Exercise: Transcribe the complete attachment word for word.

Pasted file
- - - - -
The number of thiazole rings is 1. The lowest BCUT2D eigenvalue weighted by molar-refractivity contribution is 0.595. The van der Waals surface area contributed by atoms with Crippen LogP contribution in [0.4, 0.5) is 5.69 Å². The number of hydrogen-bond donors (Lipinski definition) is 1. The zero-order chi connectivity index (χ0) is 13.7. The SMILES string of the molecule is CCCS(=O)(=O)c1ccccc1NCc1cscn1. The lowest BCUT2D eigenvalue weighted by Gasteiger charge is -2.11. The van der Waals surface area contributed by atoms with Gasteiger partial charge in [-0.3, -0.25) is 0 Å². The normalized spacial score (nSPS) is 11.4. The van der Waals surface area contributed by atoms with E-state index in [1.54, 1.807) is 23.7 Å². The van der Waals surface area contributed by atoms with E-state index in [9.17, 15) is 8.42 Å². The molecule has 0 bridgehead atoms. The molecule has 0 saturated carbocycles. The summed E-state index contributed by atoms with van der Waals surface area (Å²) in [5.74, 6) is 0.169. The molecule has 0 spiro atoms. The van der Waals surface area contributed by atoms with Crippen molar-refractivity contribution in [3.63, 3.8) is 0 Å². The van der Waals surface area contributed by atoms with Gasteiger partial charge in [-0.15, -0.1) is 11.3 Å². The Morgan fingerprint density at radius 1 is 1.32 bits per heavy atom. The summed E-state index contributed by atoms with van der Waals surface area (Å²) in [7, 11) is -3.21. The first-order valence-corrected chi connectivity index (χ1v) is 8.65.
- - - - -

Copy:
The number of thiazole rings is 1. The lowest BCUT2D eigenvalue weighted by molar-refractivity contribution is 0.595. The van der Waals surface area contributed by atoms with Crippen LogP contribution in [0.4, 0.5) is 5.69 Å². The number of hydrogen-bond donors (Lipinski definition) is 1. The zero-order chi connectivity index (χ0) is 13.7. The SMILES string of the molecule is CCCS(=O)(=O)c1ccccc1NCc1cscn1. The lowest BCUT2D eigenvalue weighted by Gasteiger charge is -2.11. The van der Waals surface area contributed by atoms with Gasteiger partial charge in [-0.3, -0.25) is 0 Å². The normalized spacial score (nSPS) is 11.4. The van der Waals surface area contributed by atoms with E-state index in [1.54, 1.807) is 23.7 Å². The van der Waals surface area contributed by atoms with E-state index in [9.17, 15) is 8.42 Å². The molecule has 0 bridgehead atoms. The molecule has 0 saturated carbocycles. The summed E-state index contributed by atoms with van der Waals surface area (Å²) in [5.74, 6) is 0.169. The molecule has 0 spiro atoms. The van der Waals surface area contributed by atoms with Crippen molar-refractivity contribution in [3.63, 3.8) is 0 Å². The van der Waals surface area contributed by atoms with Gasteiger partial charge in [-0.15, -0.1) is 11.3 Å². The Morgan fingerprint density at radius 1 is 1.32 bits per heavy atom. The summed E-state index contributed by atoms with van der Waals surface area (Å²) in [7, 11) is -3.21. The first-order valence-corrected chi connectivity index (χ1v) is 8.65.